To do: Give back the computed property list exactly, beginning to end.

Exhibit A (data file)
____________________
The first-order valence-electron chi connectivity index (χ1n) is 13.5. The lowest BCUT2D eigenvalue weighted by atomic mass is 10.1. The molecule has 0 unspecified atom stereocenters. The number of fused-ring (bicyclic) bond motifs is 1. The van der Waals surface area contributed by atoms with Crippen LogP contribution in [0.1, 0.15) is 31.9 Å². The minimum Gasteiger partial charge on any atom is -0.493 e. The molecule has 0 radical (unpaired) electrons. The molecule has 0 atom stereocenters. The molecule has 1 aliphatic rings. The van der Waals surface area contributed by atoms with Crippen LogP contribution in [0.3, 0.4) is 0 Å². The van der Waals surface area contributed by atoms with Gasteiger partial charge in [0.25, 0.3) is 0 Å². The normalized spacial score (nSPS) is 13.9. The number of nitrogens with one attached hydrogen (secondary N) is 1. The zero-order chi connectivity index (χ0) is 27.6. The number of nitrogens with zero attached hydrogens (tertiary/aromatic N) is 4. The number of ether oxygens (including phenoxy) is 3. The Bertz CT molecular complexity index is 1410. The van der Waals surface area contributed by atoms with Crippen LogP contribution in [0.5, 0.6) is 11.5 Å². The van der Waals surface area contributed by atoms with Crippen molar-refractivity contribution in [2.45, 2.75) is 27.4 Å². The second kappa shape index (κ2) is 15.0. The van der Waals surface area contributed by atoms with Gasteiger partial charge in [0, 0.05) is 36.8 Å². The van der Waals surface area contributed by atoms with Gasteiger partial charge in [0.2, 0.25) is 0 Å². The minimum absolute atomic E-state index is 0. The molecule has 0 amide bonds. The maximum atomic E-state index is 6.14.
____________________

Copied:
The first-order valence-electron chi connectivity index (χ1n) is 13.5. The lowest BCUT2D eigenvalue weighted by atomic mass is 10.1. The molecule has 0 unspecified atom stereocenters. The number of fused-ring (bicyclic) bond motifs is 1. The van der Waals surface area contributed by atoms with Crippen LogP contribution in [0.1, 0.15) is 31.9 Å². The minimum Gasteiger partial charge on any atom is -0.493 e. The molecule has 0 radical (unpaired) electrons. The molecule has 0 atom stereocenters. The molecule has 1 aliphatic rings. The van der Waals surface area contributed by atoms with Crippen LogP contribution in [0.3, 0.4) is 0 Å². The van der Waals surface area contributed by atoms with Gasteiger partial charge in [0.25, 0.3) is 0 Å². The normalized spacial score (nSPS) is 13.9. The number of nitrogens with one attached hydrogen (secondary N) is 1. The zero-order chi connectivity index (χ0) is 27.6. The number of nitrogens with zero attached hydrogens (tertiary/aromatic N) is 4. The number of ether oxygens (including phenoxy) is 3. The Bertz CT molecular complexity index is 1410. The van der Waals surface area contributed by atoms with Crippen LogP contribution in [0.5, 0.6) is 11.5 Å². The van der Waals surface area contributed by atoms with Crippen molar-refractivity contribution in [2.45, 2.75) is 27.4 Å². The second kappa shape index (κ2) is 15.0. The van der Waals surface area contributed by atoms with Gasteiger partial charge in [0, 0.05) is 36.8 Å². The van der Waals surface area contributed by atoms with Gasteiger partial charge in [0.2, 0.25) is 0 Å². The minimum absolute atomic E-state index is 0. The molecule has 0 amide bonds. The maximum atomic E-state index is 6.14.